1/4 tsp. ground mustard
1/4 tsp. dried oregano
1/4 tsp dried thyme

4 boneless beef sirloin steaks, about 5 oz. each (Ours were bone-in and larger)
1 cup sliced fresh mushrooms

In a small bowl, combine the first six ingredients; rub over both sides of steaks. Broil 4 in from the heat for seven minutes. Turn steaks; top with mushrooms. Broil 7-8 minutes longer or until meat reaches desired doneness (for medium rare, meat thermometer should read 145; medium, 160; well-done, 170) and mushrooms are tender. Yield: 4 servings

I made a few changes:
I doubled the lime mixture and marinated the meat in it for at least half an hour.
I added some minced garlic in with the lime mixture, too.
Oh, yeah...I also scorched half of them when Susannah fell down the stairs, so they were dry on the outside and raw on the inside. (The first batch was excellent, though!)

If you're an expert meat broiler or griller (which I'm not), please leave some tips for me in the comments. I'll take any help you're willing to give.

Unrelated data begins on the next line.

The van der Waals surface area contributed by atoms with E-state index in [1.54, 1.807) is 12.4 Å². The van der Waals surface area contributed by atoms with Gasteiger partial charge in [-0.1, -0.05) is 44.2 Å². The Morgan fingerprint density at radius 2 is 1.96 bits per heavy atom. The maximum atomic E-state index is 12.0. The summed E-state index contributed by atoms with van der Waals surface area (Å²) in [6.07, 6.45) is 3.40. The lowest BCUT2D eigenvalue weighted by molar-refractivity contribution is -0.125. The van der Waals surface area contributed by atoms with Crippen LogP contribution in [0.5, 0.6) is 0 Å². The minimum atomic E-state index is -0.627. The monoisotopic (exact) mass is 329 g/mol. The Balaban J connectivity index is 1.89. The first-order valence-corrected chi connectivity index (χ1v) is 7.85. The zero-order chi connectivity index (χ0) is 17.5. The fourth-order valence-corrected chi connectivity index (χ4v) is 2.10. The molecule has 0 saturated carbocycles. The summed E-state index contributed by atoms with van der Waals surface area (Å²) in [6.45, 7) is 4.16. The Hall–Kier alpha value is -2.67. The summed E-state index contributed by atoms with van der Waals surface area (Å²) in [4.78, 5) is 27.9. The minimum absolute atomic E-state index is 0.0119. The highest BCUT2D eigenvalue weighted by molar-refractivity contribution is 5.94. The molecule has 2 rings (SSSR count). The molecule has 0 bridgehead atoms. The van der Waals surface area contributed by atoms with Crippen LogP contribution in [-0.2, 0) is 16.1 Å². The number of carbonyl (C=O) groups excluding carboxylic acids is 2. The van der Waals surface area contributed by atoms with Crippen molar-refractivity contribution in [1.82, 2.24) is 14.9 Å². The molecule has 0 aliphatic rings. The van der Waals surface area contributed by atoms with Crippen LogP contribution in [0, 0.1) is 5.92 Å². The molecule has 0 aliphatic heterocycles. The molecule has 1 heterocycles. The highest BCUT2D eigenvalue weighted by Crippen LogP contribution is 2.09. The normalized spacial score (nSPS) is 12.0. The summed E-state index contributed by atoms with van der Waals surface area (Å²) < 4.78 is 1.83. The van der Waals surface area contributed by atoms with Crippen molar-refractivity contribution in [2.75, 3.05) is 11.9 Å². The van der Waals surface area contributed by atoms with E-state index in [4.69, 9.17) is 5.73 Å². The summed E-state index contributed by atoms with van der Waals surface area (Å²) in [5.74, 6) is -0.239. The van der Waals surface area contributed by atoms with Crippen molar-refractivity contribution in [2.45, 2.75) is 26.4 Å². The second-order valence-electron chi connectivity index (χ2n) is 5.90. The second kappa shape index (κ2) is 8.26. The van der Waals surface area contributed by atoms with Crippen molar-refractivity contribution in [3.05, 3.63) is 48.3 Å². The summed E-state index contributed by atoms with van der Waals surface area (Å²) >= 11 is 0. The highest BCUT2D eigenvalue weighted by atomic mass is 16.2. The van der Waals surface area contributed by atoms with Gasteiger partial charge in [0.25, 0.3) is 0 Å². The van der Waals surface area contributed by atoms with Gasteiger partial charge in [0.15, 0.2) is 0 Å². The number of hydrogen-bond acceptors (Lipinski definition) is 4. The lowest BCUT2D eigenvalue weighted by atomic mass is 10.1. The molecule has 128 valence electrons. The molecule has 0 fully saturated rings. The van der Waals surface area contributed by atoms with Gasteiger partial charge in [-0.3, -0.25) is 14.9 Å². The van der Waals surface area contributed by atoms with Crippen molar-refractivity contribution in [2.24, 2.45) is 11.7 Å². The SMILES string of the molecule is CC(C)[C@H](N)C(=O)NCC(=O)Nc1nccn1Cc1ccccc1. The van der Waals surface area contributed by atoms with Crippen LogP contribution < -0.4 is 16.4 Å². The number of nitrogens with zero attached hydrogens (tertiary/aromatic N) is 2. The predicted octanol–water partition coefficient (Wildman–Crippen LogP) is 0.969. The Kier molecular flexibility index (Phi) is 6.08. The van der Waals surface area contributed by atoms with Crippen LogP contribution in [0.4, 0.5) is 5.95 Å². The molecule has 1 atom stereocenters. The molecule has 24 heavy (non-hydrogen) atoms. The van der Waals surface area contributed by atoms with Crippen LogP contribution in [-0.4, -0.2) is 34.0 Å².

Rhubarb Crunch

So I just went out today and picked some rhubarb to make a double batch of this sticky, super-sweet, dessert. You should go and do the same.
*Cut the sugar, as desired. With ice cream or cream, it's great, and sweet-teethed superheros eat this plain, but the rest of you, cut the sugar!

1 cup flour
3/4 cup rolled oats (old fashioned)
1 cup firmly packed brown sugar
1/2 cup melted butter
1 tsp. cinnamon

Mix until crumbly in a small bowl and then press 1/2 of the mixture into a greased 9x9" square pan.

Layer on 4 cups of chopped rhubarb (fresh or frozen can be used).

In a saucepan, combine 1 cup granulated sugar, 1 cup water, 2 tablespoons corn starch, 1 tsp. vanilla, and, if desired, one package of strawberry jello. Cook until transparent and bubbly, then pour over the rhubarb layer.